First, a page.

The Holy Modal Rounders: Bound to Lose - Dec. 12, 2007
Last night, I went to see the documentary, The Holy Modal Rounders: Bound to Lose, which has been playing throughout the week at Anthology Film Archives in New York.
Before the feature began, co-director Paul Lovelace talked a little about how the week’s been going. He said that every night has been totally different. He then introduced the comedy short, President Nixon's Inaugural Address 1969 directed by Kevin Rafferty, mentioning that it wasn’t directly related to his feature, but Anthology Film Archives archivist Andrew Lampert showed it to him a few months earlier, and they thought it would be fun to show. The short contained film footage of protesters, mini wrestlers and naked people skiing and running over audio of Richard Nixon’s 1969 address.
Immediately following the short, the feature began. The Holy Modal Rounders: Bound to Lose follows folk/psychedelic rock band Holy Modal Rounders, founded by Peter Stampfel and Steve Weber. The duo along with a revolving door of other band mates including actor Sam Shepard, began strumming guitars and howling lyrics in the mid-1960s in New York’s East Village. They’re cult following turned into a momentary bout of national fame when one of their songs was included on the Dennis Hopper film Easy Rider. A few years of concert tours and drug use ensued until the band went on a nearly 20-year hiatus. Stampfel and Weber eventually reunited and on their 40th anniversary, Weber went into seclusion and was never heard from again.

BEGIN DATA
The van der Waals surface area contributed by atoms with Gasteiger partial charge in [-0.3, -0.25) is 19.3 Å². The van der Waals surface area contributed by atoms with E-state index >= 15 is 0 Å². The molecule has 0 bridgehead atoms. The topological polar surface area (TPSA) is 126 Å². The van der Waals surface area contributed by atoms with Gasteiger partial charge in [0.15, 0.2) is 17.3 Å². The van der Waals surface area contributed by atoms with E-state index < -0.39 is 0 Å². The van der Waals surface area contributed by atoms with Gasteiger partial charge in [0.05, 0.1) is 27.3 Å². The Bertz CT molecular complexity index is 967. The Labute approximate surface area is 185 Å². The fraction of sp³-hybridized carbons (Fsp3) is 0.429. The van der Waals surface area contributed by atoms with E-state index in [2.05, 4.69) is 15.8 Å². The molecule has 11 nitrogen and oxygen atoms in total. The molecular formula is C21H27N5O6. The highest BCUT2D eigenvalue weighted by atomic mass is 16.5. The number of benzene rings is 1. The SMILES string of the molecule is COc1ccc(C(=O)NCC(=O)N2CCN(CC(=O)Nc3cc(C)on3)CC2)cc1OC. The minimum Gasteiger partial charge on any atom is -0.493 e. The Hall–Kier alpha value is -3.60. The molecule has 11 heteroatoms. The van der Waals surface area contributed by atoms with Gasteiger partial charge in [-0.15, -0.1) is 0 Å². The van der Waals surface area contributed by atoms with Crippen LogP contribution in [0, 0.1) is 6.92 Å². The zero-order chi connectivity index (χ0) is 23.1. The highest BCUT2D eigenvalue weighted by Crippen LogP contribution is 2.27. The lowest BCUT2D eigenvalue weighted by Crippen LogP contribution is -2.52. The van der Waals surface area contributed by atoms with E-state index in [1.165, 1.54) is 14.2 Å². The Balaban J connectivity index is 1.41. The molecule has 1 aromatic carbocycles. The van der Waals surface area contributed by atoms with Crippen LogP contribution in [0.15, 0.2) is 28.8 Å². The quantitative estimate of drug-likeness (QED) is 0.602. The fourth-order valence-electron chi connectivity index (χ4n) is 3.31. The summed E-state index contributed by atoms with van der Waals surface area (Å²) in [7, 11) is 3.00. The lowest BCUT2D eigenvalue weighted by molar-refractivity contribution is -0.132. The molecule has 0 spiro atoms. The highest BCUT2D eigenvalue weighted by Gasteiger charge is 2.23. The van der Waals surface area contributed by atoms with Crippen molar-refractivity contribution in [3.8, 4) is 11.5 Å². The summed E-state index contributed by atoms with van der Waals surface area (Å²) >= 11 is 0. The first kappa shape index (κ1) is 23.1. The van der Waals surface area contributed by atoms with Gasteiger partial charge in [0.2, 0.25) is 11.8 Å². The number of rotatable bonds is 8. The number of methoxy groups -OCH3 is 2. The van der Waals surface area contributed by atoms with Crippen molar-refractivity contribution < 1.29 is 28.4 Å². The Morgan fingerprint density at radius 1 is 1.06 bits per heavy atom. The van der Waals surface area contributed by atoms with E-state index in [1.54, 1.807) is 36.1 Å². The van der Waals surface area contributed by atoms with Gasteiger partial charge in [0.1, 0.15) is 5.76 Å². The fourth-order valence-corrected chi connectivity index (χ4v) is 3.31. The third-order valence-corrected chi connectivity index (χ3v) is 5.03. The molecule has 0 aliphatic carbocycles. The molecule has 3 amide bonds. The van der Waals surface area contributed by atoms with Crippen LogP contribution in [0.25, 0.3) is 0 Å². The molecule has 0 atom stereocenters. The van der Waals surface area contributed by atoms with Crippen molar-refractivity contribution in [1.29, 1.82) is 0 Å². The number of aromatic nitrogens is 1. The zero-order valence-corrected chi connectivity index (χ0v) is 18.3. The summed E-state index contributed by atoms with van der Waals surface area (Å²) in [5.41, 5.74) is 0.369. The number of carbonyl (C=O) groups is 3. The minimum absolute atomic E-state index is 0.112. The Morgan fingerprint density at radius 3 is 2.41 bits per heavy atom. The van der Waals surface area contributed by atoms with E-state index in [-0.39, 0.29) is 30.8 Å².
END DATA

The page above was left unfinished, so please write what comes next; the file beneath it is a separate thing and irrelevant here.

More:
At the conclusion of the film, I spoke with Lovelace and his fiancé Jessica Wolfson, who answered some questions about the genesis of the documentary. Lovelace said this was his first feature collaboration with Sam Wainwright Douglas. He initially saw Stampfel play with the band Yo La Tengo in 1999. Producer Francis Hatch came up with the idea to make a documentary on Holy Modal. The film was entirely self-funded. Lovelace said he would take editing jobs, and when they ended, would go on unemployment. Altogether, the documentary was shot over a period of five years, and editing was finished this year.
Next on Lovelace’s and Wolfson’s slate is a documentary on radio DJ Bob Fass, who also grew to fame in the ’60s by interviewing icons such as Bob Dylan and Abby Hoffman. I asked Wolfson why she and Lovelace were drawn to this era and the East Village scene so much. She replied that her parents were hippies and it was a really interesting time. Plus, they are so influenced by the history of New York. She said it’s sad that all these influential people are dying out, and they are fortunate to meet and know some of them.
After, the crowd moved to Parkside Lounge for live music from the Muscular Christians. Among the caravan were Wolfson’s NYU chums and filmmakers/film bloggers Michael Tully (Silver Jew) and AJ Schnack (Kurt Cobain About a Son).
BTW, tonight is your last chance to catch The Holy Modal Rounders: Bound to Lose at Anthology. Band co-founder Peter Stampfel will introduce the film along with Gary Lucas. Rare Holy Modal music videos will also be screened. After the screening, more live music will take place, this time at Bowery Poetry Club with a rare performance by the legendary Du-Tels (Peter Stampfel/Gary Lucas).
And finally, for those of you who couldn’t make it to Anthology, The Holy Modal Rounders: Bound to Lose will be available on DVD with lots of extras beginning next week.